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Microsoft Edge continues upward trend on PC, even as it remains 9th on mobile

What just happened? The browser battlefield saw some minor shifts in April 2024, according to the latest figures from StatCounter. While Google’s Chrome solidified its iron grip on the market, Microsoft’s Edge made modest gains that could spell trouble for its competitors down the line.

Let’s start with the reigning champion, Chrome. Google’s browser saw its desktop market share rise marginally to 65.94% last month, up 0.17 percentage points. The company’s not resting on its laurels either, recently ensuring Chrome will have a native ARM64 version for the next crop of Windows 11 AI PCs with ARM chips.

But the biggest story might be Microsoft Edge’s slow and steady ascent. The browser snagged 12.82% of the desktop market in April, moving 0.12 percentage points higher. There’s a slight chance that the controversial tactics of force-feeding Edge to Windows users via updates and sly upgrade prompts could be partially fueling the gains, but Microsoft deserves credit for genuinely improving the browser with new AI-powered features, among other things.

However, despite these gains, Edge’s numbers are still lower than the late 2023 achievement when it closed the year with its highest-ever share of 12.96%.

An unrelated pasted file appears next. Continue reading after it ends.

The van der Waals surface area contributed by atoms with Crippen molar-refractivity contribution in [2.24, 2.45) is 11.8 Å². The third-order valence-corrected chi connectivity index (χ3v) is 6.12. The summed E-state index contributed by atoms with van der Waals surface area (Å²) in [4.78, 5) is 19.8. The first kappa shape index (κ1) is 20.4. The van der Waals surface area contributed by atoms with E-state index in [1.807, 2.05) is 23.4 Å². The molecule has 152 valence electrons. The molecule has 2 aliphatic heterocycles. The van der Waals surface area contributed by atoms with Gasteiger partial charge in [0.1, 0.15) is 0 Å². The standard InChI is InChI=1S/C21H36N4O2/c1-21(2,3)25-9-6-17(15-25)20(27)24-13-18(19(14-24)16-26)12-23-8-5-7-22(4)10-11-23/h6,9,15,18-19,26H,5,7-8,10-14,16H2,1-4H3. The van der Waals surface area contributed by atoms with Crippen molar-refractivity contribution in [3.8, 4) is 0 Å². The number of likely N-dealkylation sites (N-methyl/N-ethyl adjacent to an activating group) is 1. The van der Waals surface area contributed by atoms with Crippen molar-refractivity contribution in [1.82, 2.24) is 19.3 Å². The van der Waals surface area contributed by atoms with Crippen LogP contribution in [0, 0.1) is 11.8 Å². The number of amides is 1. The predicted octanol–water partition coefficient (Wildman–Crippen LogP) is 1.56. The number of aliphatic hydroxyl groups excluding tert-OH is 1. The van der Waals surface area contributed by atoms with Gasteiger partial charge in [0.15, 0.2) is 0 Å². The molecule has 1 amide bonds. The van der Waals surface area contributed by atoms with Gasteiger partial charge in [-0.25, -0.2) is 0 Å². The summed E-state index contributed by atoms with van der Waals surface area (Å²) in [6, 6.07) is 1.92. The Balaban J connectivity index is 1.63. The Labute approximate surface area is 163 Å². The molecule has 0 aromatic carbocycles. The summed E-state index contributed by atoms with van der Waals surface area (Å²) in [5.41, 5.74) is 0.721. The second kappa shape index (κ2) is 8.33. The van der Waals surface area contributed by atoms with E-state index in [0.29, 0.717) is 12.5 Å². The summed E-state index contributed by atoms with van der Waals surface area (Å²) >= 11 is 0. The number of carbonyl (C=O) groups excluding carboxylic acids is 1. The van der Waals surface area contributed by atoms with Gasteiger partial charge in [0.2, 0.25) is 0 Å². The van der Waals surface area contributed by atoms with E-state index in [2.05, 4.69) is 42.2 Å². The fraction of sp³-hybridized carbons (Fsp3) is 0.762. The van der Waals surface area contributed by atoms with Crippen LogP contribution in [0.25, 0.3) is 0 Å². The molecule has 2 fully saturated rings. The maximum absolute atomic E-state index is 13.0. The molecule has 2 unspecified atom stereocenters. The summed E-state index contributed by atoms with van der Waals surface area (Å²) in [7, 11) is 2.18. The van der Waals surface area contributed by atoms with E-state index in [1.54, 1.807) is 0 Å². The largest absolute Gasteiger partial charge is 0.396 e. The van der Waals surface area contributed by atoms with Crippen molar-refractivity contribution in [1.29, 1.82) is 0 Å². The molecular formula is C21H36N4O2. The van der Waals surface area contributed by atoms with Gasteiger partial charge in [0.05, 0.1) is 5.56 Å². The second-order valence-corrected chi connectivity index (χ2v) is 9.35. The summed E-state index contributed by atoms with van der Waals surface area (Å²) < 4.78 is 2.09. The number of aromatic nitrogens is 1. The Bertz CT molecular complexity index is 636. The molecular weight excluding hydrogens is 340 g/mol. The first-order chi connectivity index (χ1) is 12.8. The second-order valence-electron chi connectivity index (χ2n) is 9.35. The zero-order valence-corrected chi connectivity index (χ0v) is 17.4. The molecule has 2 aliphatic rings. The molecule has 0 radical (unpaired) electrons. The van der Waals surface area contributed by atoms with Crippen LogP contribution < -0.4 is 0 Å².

Rounding out the podium on desktop is Apple’s Safari, holding down third place with 8.44% of the market despite a 0.19-point dip. But Safari is still well ahead of the veteran Firefox, which clings to 6.67% – a slight 0.06% uptick.

Speaking of Firefox, Mozilla has hinted at shifting focus away from its fabled open-source browser to double down on AI services instead. A pivot like that could spell trouble for its future in the browser battles.

On the mobile front, the story is much the same: Chrome rules the roost with a 65.68% share, up 0.39 points. Safari trails in second with 23.75%, while Samsung Internet takes bronze at 4.33%. Interestingly, Microsoft’s mobile Edge browser lags far behind in ninth place with just 0.39% of the mobile pie.

On a personal note, my stubbornness to prevent Chromium from becoming the only browser engine has kept me loyal to Firefox, despite its flaws – the most glaring of which is the absence of tab groups. The slick Android app is another factor that keeps me returning. Which browser are you all rocking these days? Do you stick with the tried-and-true favorites, or have you explored some of the newer, more niche options out there like Arc? Let us know in the comments below.

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